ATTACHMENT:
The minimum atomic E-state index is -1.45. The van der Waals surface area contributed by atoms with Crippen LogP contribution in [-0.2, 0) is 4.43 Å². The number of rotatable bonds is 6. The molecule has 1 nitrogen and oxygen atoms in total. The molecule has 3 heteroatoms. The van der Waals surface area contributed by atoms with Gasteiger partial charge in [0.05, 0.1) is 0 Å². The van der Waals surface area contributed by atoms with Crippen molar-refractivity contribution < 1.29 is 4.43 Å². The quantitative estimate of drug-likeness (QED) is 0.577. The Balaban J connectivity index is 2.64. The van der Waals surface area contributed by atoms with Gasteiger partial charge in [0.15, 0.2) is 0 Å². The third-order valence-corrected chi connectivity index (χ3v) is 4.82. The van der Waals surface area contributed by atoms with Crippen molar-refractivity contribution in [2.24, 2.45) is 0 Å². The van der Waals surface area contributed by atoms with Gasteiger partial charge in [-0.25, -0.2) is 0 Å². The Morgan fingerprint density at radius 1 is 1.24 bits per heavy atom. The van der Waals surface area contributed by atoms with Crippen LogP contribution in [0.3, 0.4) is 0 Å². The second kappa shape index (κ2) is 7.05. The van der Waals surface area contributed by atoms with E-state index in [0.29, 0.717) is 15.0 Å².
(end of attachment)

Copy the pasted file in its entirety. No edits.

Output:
The minimum atomic E-state index is -1.45. The van der Waals surface area contributed by atoms with Crippen LogP contribution in [-0.2, 0) is 4.43 Å². The number of rotatable bonds is 6. The molecule has 1 nitrogen and oxygen atoms in total. The molecule has 3 heteroatoms. The van der Waals surface area contributed by atoms with Gasteiger partial charge in [0.05, 0.1) is 0 Å². The van der Waals surface area contributed by atoms with Crippen molar-refractivity contribution < 1.29 is 4.43 Å². The quantitative estimate of drug-likeness (QED) is 0.577. The Balaban J connectivity index is 2.64. The van der Waals surface area contributed by atoms with Gasteiger partial charge in [0.15, 0.2) is 0 Å². The third-order valence-corrected chi connectivity index (χ3v) is 4.82. The van der Waals surface area contributed by atoms with Crippen molar-refractivity contribution in [2.24, 2.45) is 0 Å². The van der Waals surface area contributed by atoms with Gasteiger partial charge in [-0.25, -0.2) is 0 Å². The Morgan fingerprint density at radius 1 is 1.24 bits per heavy atom. The van der Waals surface area contributed by atoms with Crippen LogP contribution in [0.3, 0.4) is 0 Å². The second kappa shape index (κ2) is 7.05. The van der Waals surface area contributed by atoms with E-state index in [0.29, 0.717) is 15.0 Å².